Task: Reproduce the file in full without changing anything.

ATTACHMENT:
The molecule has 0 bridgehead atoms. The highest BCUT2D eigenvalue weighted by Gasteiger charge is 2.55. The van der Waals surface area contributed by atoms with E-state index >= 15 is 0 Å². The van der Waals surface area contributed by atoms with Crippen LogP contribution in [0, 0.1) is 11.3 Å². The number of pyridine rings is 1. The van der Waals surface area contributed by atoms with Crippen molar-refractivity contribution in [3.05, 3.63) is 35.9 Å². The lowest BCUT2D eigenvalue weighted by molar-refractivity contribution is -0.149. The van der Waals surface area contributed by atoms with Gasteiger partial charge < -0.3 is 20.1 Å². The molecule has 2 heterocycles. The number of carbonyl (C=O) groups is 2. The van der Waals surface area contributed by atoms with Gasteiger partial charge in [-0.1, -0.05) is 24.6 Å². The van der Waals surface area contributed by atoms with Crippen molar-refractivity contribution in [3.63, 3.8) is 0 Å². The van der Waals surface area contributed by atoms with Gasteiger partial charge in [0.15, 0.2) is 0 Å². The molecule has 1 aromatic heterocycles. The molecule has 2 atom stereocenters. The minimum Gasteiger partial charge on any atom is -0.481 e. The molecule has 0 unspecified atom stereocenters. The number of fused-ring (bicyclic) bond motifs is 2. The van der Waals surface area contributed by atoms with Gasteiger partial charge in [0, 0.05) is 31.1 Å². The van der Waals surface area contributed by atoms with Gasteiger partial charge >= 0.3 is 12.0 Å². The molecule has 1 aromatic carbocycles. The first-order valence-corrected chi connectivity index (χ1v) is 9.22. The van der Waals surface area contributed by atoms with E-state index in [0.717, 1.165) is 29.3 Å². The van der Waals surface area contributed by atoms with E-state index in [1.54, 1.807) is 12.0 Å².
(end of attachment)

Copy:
The molecule has 0 bridgehead atoms. The highest BCUT2D eigenvalue weighted by Gasteiger charge is 2.55. The van der Waals surface area contributed by atoms with E-state index >= 15 is 0 Å². The van der Waals surface area contributed by atoms with Crippen LogP contribution in [0, 0.1) is 11.3 Å². The number of pyridine rings is 1. The van der Waals surface area contributed by atoms with Crippen molar-refractivity contribution in [3.05, 3.63) is 35.9 Å². The lowest BCUT2D eigenvalue weighted by molar-refractivity contribution is -0.149. The van der Waals surface area contributed by atoms with Gasteiger partial charge < -0.3 is 20.1 Å². The molecule has 2 heterocycles. The number of carbonyl (C=O) groups is 2. The van der Waals surface area contributed by atoms with Gasteiger partial charge in [-0.1, -0.05) is 24.6 Å². The van der Waals surface area contributed by atoms with Crippen molar-refractivity contribution in [3.63, 3.8) is 0 Å². The van der Waals surface area contributed by atoms with Gasteiger partial charge in [0.15, 0.2) is 0 Å². The molecule has 1 aromatic heterocycles. The molecule has 2 atom stereocenters. The minimum Gasteiger partial charge on any atom is -0.481 e. The molecule has 0 unspecified atom stereocenters. The number of fused-ring (bicyclic) bond motifs is 2. The van der Waals surface area contributed by atoms with Gasteiger partial charge in [0, 0.05) is 31.1 Å². The van der Waals surface area contributed by atoms with Gasteiger partial charge >= 0.3 is 12.0 Å². The molecule has 1 aromatic carbocycles. The first-order valence-corrected chi connectivity index (χ1v) is 9.22. The van der Waals surface area contributed by atoms with E-state index in [0.717, 1.165) is 29.3 Å². The van der Waals surface area contributed by atoms with E-state index in [1.54, 1.807) is 12.0 Å².